Navigating The Confusion Of Wisconsin's Voter Roll Purge

State And Milwaukee Elections Officials Scramble After Thousands Of Registrations Are Deactivated
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The Electronic Registration Information Center compares voter registration data to other sources of information, sharing results among participating states.

Wisconsin's growing mosaic of struggles over voting rights grew even more complex in March 2018, when Milwaukee officials raised questions about a program that deactivated around 44,000 voter registrations in the city. This election-related concerns materialized the same week a Dane County judge ordered Gov. Scott Walker to hold special elections in two vacant state legislative seats, in a ruling that referenced the pending and potentially historic U.S. Supreme Court case over gerrymandering in Wisconsin. Amid these battles, the way Wisconsin goes about maintaining and pruning its voter rolls may become another focus of debate.

In 2016, the state of Wisconsin joined an organization called the Electronic Registration Information Center, known as ERIC. The nonprofit organization has 23 member states as of March 2018, and describes its goals as "assisting states to improve the accuracy of America's voter rolls and increase access to voter registration for all eligible citizens." Through ERIC, states share data and technical tools in an attempt to check the accuracy of their voting registrations — the group explains its approach in an introductory video.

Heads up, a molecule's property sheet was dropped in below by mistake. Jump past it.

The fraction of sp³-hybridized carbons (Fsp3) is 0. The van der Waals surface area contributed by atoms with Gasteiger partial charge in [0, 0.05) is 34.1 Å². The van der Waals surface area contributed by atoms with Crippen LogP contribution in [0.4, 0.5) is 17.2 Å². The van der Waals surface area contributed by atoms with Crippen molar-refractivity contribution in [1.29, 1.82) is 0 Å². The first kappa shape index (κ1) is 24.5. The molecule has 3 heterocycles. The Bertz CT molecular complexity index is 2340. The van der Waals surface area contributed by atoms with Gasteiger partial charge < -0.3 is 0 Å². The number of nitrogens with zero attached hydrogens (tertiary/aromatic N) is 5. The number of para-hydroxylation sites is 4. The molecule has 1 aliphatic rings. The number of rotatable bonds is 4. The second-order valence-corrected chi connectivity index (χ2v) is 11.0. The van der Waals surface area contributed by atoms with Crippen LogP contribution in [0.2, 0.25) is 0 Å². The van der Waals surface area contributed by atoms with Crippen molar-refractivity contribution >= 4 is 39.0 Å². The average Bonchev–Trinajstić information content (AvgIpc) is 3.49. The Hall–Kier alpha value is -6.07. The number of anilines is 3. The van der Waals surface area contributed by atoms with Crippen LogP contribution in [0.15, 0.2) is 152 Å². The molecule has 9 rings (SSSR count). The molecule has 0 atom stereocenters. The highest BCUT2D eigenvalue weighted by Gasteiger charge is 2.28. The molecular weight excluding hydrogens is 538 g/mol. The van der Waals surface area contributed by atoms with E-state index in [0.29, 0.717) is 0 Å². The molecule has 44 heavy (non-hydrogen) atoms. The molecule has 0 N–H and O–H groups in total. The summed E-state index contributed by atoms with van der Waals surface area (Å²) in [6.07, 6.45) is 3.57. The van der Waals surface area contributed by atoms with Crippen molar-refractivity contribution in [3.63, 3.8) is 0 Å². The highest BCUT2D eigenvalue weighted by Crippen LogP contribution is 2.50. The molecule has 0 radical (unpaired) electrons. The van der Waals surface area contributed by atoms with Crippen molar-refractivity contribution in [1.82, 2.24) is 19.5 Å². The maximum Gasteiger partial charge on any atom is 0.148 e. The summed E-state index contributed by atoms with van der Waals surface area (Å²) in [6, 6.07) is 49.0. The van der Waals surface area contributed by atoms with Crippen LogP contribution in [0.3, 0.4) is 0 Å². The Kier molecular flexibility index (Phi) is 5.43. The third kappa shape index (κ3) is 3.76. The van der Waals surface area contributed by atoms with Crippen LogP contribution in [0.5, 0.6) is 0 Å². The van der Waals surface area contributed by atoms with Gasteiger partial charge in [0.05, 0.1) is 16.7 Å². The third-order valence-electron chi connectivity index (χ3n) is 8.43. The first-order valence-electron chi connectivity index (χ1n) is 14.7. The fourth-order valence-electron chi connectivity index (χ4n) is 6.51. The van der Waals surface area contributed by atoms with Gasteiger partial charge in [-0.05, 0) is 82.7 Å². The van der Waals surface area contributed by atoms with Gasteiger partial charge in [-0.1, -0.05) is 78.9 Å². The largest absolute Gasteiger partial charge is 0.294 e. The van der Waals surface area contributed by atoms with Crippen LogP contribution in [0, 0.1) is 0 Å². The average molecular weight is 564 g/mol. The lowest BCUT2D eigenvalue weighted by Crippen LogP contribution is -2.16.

In November 2017, the Wisconsin Elections Commission sent about 343,000 postcards to registered voters who were thought to have possibly changed addresses. Through an ERIC-facilitated process, the Commission deactivated about 308,000 voter registrations in the state of those recipients who didn't respond, including those in Milwaukee.

In a March 23, 2018 interview with Wisconsin Public Television's Here & Now, Milwaukee Mayor Tom Barrett discussed the deactivations, raised concerns about the possibility of erroneous purges and explained what the city is doing about the issue. He repeatedly emphasized that he wasn't accusing ERIC or the state of doing anything inappropriate with the city's voter rolls, summing up the issue as "the computers didn't talk well to each other."

Barrett said that ERIC, in voiding registrations it flagged as having outdated addresses, likely swept up people whose registrations were in fact current but had older addresses listed in other databases the group uses, including from the state Department of Transportation and the United States Postal Service. He also admitted that the city wasn't actually sure how many Milwaukee voters might have had their registrations deactivated in error.

The Wisconsin Elections Commission has said that it reactivated about 7,000 ERIC-voided registrations statewide after the February 2018 primary elections, acknowledging those were voided in error and created difficulties for some voters whose registrations were accurate. Commission spokesperson Reid Magney discussed those issues, and offered some more background on the state's voter-roll maintenance processes, in a Feb. 23 interview with Here & Now.

"Sometimes the DMV has information based on their address one way and we might have it in the voter records another way," Magney told Here & Now, discussing registration issues that emerged during the primary. "This is the first time we've done this kind of a match. And so I think we're learning from it."